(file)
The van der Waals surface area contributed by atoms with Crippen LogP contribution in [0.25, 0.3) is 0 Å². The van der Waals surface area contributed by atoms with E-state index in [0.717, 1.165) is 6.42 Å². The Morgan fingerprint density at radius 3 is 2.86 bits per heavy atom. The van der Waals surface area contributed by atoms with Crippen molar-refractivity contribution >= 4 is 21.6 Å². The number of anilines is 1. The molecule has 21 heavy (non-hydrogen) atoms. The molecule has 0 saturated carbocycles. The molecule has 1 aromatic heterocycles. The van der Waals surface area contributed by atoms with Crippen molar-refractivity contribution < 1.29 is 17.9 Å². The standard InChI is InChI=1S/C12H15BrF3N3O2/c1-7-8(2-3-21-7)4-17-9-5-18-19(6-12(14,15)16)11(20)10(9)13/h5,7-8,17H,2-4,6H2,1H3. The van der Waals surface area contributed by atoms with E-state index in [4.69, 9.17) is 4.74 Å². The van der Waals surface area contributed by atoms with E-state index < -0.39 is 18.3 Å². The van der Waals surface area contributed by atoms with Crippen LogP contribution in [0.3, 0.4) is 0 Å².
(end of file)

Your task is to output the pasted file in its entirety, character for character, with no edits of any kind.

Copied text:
The van der Waals surface area contributed by atoms with Crippen LogP contribution in [0.25, 0.3) is 0 Å². The van der Waals surface area contributed by atoms with E-state index in [0.717, 1.165) is 6.42 Å². The Morgan fingerprint density at radius 3 is 2.86 bits per heavy atom. The van der Waals surface area contributed by atoms with Crippen molar-refractivity contribution >= 4 is 21.6 Å². The number of anilines is 1. The molecule has 21 heavy (non-hydrogen) atoms. The molecule has 0 saturated carbocycles. The molecule has 1 aromatic heterocycles. The van der Waals surface area contributed by atoms with Crippen molar-refractivity contribution < 1.29 is 17.9 Å². The standard InChI is InChI=1S/C12H15BrF3N3O2/c1-7-8(2-3-21-7)4-17-9-5-18-19(6-12(14,15)16)11(20)10(9)13/h5,7-8,17H,2-4,6H2,1H3. The van der Waals surface area contributed by atoms with E-state index in [4.69, 9.17) is 4.74 Å². The van der Waals surface area contributed by atoms with E-state index < -0.39 is 18.3 Å². The van der Waals surface area contributed by atoms with Crippen LogP contribution in [0.3, 0.4) is 0 Å².